Marina Abramovic Is Still in the Dark

Photo: Clint Spaulding/Patrick McMullan

With a glint in her eye and and an inviting tone in her voice, a woman next to me as we exited Marina Abramovic’s latest outing at Sean Kelly Gallery asked, “Was it you who just felt me up? It was so nice.” I looked at her, and then at her chest. We locked eyes. For an instant, I wanted to say “Yes, I will yes.” Then — remembering that my vibe has never produced these sorts of encounters — I said, “I wish it’d been me, but it wasn’t.” And just like that, I snapped back from a dreamy life that never was to what I’d been thinking the instant before. Which was that the piece had been mumbo-jumbo, nothing more.

I feel about Abramovic’s art the way I do about the High Line. It’s a high-production distraction for tourists that simultaneously keeps them from over-crowding the already over-crowded real art world going on all around them. Indeed, Abramovic’s latest much-ado-about-nothing performance-art stunt is pretty much the same hammy claptrap as her 512-hour staring spectacle at MoMA. It lets novice viewers think they’re in the presence of some sort of mystic-crystal witch-artist able to transport them to spiritual artistic nirvanas. She’s a New Age psychoanalyst, one who works at a distance.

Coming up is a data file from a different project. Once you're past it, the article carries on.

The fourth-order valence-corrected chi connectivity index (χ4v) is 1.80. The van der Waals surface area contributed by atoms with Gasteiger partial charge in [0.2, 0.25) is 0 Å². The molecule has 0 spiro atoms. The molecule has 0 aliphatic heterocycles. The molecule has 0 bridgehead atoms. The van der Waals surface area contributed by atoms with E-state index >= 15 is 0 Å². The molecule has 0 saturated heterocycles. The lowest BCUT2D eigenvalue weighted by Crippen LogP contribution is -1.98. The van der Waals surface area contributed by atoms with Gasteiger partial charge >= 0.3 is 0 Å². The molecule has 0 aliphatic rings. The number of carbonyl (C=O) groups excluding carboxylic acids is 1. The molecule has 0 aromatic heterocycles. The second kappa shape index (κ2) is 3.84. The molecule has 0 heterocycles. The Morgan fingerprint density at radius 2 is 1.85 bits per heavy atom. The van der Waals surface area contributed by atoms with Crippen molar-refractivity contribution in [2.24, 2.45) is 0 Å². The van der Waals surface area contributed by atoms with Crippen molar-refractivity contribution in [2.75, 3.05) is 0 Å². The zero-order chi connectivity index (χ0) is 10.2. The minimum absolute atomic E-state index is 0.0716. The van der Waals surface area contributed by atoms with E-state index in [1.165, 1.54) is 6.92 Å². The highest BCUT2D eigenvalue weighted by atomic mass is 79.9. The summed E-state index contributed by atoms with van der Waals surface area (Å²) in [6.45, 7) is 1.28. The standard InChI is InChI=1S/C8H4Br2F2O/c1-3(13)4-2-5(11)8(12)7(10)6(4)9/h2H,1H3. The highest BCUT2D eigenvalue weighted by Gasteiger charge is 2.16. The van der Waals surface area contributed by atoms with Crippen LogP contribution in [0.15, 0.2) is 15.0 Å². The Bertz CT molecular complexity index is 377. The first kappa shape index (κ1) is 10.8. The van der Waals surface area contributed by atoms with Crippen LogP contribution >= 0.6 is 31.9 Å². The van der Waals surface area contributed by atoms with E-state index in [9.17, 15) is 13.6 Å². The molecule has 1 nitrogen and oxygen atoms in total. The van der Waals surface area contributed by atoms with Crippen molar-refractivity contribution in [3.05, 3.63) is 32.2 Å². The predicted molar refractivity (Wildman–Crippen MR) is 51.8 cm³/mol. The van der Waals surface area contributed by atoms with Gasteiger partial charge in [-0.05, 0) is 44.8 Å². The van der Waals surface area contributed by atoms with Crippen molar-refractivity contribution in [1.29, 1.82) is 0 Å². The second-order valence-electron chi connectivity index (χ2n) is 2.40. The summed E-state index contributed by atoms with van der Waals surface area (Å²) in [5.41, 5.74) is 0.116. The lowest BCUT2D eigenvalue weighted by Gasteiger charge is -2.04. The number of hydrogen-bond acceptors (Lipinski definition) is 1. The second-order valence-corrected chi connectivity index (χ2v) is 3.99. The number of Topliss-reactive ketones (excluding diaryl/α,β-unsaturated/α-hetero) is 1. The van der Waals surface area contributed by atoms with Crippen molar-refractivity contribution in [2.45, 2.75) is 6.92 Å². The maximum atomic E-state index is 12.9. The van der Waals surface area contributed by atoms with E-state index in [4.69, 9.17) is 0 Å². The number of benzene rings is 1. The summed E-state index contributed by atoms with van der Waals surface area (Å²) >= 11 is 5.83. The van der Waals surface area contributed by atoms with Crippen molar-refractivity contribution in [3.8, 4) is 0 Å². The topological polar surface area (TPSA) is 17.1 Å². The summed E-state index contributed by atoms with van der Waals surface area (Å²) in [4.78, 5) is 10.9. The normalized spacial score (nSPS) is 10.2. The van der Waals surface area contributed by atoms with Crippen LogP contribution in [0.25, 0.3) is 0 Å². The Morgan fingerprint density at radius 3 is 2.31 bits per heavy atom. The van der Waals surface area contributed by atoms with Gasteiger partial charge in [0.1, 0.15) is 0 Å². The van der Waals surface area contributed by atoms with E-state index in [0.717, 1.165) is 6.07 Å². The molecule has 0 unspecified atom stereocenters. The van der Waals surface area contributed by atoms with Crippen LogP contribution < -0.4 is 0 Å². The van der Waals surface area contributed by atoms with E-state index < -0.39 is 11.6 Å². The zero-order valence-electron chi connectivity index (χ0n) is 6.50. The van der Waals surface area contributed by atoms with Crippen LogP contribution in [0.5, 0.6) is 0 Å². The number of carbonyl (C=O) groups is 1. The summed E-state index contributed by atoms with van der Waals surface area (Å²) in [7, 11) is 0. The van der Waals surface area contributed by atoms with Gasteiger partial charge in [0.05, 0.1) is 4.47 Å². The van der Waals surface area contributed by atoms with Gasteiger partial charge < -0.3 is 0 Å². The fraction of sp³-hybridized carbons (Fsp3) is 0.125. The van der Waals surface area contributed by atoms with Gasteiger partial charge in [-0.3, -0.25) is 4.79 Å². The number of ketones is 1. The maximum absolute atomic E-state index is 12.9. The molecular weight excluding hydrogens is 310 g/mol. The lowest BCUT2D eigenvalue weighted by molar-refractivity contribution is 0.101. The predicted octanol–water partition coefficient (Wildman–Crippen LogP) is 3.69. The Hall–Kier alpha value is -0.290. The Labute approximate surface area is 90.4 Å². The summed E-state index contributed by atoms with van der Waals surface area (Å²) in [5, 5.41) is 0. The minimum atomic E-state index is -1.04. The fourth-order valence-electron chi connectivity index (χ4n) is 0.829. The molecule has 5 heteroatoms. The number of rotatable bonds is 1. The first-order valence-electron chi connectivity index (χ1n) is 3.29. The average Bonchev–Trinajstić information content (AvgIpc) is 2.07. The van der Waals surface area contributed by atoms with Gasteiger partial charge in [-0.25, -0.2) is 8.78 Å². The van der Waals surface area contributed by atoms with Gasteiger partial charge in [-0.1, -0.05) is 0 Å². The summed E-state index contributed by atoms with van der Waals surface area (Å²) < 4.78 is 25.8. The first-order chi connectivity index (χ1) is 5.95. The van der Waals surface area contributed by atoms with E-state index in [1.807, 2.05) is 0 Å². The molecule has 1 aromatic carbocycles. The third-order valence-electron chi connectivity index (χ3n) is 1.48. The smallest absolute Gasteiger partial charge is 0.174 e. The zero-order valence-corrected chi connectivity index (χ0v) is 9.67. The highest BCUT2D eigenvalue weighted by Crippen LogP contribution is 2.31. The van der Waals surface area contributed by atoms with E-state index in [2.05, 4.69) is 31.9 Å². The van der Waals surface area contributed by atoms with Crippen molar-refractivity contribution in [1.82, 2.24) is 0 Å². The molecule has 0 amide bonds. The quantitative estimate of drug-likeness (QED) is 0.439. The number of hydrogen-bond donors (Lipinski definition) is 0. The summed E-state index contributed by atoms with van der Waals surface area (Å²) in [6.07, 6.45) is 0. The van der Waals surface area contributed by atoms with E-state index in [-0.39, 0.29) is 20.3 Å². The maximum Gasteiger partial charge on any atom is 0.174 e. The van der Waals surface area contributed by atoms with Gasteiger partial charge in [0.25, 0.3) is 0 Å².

According to Mme. Abramovic, Generator, as the new work is called, is about “nothingness … a full emptiness… that will push the boundaries of self-awareness and inner-conscousness … Generator is about creation.” Here are the rules and regulations. (There are always rules and regs with this sort of art.) You check your cell phones, watches, bags, and glasses before entering. You sign some sort of form. I didn’t read it but there are always releases with this type of work; it sets up viewers for thinking that something unexpected or scary-wonderful might happen, a lawyer’s way of creating the anticipatory moment before the lights are switched off at a séance. Viewers are approached by young “facilitators trained by Abramovic,” blindfolded, and equipped with large noise-canceling headphones over their ears. They are then ushered into the”nothingness” and told to “do whatever you like and raise your hand when you would like to be escorted out.” That’s it.

As a person of a certain age, I lived through all sorts of Communist theater sensory-deprivation group-activities: performances where actors stripped naked and writhed around, or smeared things on each other or viewers, or gently touched you or stared at you and cried or asked you if you’d protested the war today or hugged a stranger. Art schools used to have one student blindfold another and lead him or her around all day. There were “trip guides” to help people on acid “get into a good headspace.” Not to mention all the mimes struggling with imaginary energy fields around them.

I put all thoughts of hocus-pocus out of my mind as I was guided into the Abramovic, however. As an art critic, you never know when an artist who’s a slow-motion train wreck will begin to turn it around. With her insane charisma and so much great groundbreaking early work, even Abramovic could surprise again. Plus, she’s able to see the silly side of what she does and has admirably thick skin. I set myself for the big comeback.